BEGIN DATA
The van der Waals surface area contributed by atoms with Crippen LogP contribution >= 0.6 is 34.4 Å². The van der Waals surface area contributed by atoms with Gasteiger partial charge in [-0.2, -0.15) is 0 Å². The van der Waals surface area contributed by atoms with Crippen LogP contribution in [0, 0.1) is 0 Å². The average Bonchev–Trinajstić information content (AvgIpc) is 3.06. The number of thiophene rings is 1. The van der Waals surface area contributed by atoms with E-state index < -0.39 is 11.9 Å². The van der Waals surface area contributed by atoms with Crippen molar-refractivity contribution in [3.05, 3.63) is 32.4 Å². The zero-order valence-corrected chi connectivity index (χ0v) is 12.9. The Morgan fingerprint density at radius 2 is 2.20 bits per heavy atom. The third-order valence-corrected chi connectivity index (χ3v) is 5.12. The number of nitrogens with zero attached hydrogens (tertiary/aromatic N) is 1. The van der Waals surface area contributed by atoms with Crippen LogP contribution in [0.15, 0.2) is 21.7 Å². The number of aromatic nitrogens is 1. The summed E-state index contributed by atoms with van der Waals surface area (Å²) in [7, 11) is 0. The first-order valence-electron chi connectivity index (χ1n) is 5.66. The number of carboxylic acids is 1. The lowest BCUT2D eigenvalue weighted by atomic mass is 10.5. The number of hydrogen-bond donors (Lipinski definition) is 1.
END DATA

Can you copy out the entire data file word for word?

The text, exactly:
The van der Waals surface area contributed by atoms with Crippen LogP contribution >= 0.6 is 34.4 Å². The van der Waals surface area contributed by atoms with Gasteiger partial charge in [-0.2, -0.15) is 0 Å². The van der Waals surface area contributed by atoms with Crippen LogP contribution in [0, 0.1) is 0 Å². The average Bonchev–Trinajstić information content (AvgIpc) is 3.06. The number of thiophene rings is 1. The van der Waals surface area contributed by atoms with E-state index < -0.39 is 11.9 Å². The van der Waals surface area contributed by atoms with Crippen molar-refractivity contribution in [3.05, 3.63) is 32.4 Å². The zero-order valence-corrected chi connectivity index (χ0v) is 12.9. The Morgan fingerprint density at radius 2 is 2.20 bits per heavy atom. The third-order valence-corrected chi connectivity index (χ3v) is 5.12. The number of nitrogens with zero attached hydrogens (tertiary/aromatic N) is 1. The van der Waals surface area contributed by atoms with Crippen LogP contribution in [0.15, 0.2) is 21.7 Å². The number of aromatic nitrogens is 1. The summed E-state index contributed by atoms with van der Waals surface area (Å²) in [7, 11) is 0. The first-order valence-electron chi connectivity index (χ1n) is 5.66. The number of carboxylic acids is 1. The lowest BCUT2D eigenvalue weighted by atomic mass is 10.5. The number of hydrogen-bond donors (Lipinski definition) is 1.